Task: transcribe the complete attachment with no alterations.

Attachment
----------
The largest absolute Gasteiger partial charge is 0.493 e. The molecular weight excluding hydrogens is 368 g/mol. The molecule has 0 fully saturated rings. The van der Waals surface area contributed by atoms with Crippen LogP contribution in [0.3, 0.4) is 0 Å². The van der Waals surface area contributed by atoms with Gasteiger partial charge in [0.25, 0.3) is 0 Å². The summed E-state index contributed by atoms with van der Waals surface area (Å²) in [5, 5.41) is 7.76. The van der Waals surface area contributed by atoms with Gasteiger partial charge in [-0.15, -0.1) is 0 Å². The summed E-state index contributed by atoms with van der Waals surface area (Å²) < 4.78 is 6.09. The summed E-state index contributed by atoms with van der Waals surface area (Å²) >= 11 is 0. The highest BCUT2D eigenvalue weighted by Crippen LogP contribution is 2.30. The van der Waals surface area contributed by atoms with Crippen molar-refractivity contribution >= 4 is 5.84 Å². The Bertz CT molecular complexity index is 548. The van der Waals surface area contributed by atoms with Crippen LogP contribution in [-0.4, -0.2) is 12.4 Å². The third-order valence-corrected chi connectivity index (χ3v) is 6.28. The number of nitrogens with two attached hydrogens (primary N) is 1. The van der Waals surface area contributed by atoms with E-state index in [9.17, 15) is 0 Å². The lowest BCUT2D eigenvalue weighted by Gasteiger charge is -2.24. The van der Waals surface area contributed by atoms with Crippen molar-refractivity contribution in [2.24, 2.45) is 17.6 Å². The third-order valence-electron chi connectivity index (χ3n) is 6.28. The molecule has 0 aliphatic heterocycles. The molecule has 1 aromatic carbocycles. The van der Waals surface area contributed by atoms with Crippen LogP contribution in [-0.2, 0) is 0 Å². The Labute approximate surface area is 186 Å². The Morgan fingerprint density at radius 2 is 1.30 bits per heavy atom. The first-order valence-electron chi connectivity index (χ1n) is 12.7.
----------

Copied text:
The largest absolute Gasteiger partial charge is 0.493 e. The molecular weight excluding hydrogens is 368 g/mol. The molecule has 0 fully saturated rings. The van der Waals surface area contributed by atoms with Crippen LogP contribution in [0.3, 0.4) is 0 Å². The van der Waals surface area contributed by atoms with Gasteiger partial charge in [0.25, 0.3) is 0 Å². The summed E-state index contributed by atoms with van der Waals surface area (Å²) in [5, 5.41) is 7.76. The van der Waals surface area contributed by atoms with Gasteiger partial charge in [-0.15, -0.1) is 0 Å². The summed E-state index contributed by atoms with van der Waals surface area (Å²) < 4.78 is 6.09. The summed E-state index contributed by atoms with van der Waals surface area (Å²) >= 11 is 0. The highest BCUT2D eigenvalue weighted by Crippen LogP contribution is 2.30. The van der Waals surface area contributed by atoms with Crippen molar-refractivity contribution >= 4 is 5.84 Å². The Bertz CT molecular complexity index is 548. The van der Waals surface area contributed by atoms with Crippen LogP contribution in [-0.4, -0.2) is 12.4 Å². The third-order valence-corrected chi connectivity index (χ3v) is 6.28. The number of nitrogens with two attached hydrogens (primary N) is 1. The van der Waals surface area contributed by atoms with E-state index in [9.17, 15) is 0 Å². The lowest BCUT2D eigenvalue weighted by Gasteiger charge is -2.24. The van der Waals surface area contributed by atoms with Crippen molar-refractivity contribution in [2.24, 2.45) is 17.6 Å². The third-order valence-electron chi connectivity index (χ3n) is 6.28. The molecule has 0 aliphatic heterocycles. The molecule has 1 aromatic carbocycles. The van der Waals surface area contributed by atoms with Crippen LogP contribution in [-0.2, 0) is 0 Å². The Labute approximate surface area is 186 Å². The Morgan fingerprint density at radius 2 is 1.30 bits per heavy atom. The first-order valence-electron chi connectivity index (χ1n) is 12.7.